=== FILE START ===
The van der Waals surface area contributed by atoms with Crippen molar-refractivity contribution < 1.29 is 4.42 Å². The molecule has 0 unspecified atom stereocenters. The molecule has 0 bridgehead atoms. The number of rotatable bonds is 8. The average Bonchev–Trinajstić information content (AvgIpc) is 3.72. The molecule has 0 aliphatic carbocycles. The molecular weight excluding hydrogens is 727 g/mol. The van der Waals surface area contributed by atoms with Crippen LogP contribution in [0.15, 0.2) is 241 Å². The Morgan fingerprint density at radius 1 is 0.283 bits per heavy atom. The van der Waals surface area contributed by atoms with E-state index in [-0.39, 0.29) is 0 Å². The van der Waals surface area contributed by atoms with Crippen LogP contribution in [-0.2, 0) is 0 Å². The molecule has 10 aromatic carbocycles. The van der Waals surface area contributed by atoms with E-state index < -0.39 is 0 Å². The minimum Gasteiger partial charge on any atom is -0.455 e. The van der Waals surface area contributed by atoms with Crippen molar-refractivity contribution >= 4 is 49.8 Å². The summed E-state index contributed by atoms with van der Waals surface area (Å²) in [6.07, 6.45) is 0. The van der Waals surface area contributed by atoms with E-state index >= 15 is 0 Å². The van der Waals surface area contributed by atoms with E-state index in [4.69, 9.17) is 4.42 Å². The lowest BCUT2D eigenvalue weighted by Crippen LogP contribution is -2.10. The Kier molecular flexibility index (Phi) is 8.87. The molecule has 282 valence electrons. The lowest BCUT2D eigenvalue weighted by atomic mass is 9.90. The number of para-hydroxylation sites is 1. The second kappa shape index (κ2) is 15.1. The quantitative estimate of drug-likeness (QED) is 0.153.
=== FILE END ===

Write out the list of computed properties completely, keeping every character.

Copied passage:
The van der Waals surface area contributed by atoms with Crippen molar-refractivity contribution < 1.29 is 4.42 Å². The molecule has 0 unspecified atom stereocenters. The molecule has 0 bridgehead atoms. The number of rotatable bonds is 8. The average Bonchev–Trinajstić information content (AvgIpc) is 3.72. The molecule has 0 aliphatic carbocycles. The molecular weight excluding hydrogens is 727 g/mol. The van der Waals surface area contributed by atoms with Crippen LogP contribution in [0.15, 0.2) is 241 Å². The Morgan fingerprint density at radius 1 is 0.283 bits per heavy atom. The van der Waals surface area contributed by atoms with E-state index in [-0.39, 0.29) is 0 Å². The van der Waals surface area contributed by atoms with Crippen LogP contribution in [-0.2, 0) is 0 Å². The molecule has 10 aromatic carbocycles. The van der Waals surface area contributed by atoms with E-state index < -0.39 is 0 Å². The minimum Gasteiger partial charge on any atom is -0.455 e. The van der Waals surface area contributed by atoms with Crippen molar-refractivity contribution >= 4 is 49.8 Å². The summed E-state index contributed by atoms with van der Waals surface area (Å²) in [6.07, 6.45) is 0. The van der Waals surface area contributed by atoms with E-state index >= 15 is 0 Å². The van der Waals surface area contributed by atoms with E-state index in [4.69, 9.17) is 4.42 Å². The lowest BCUT2D eigenvalue weighted by Crippen LogP contribution is -2.10. The Kier molecular flexibility index (Phi) is 8.87. The molecule has 282 valence electrons. The lowest BCUT2D eigenvalue weighted by atomic mass is 9.90. The number of para-hydroxylation sites is 1. The second kappa shape index (κ2) is 15.1. The quantitative estimate of drug-likeness (QED) is 0.153.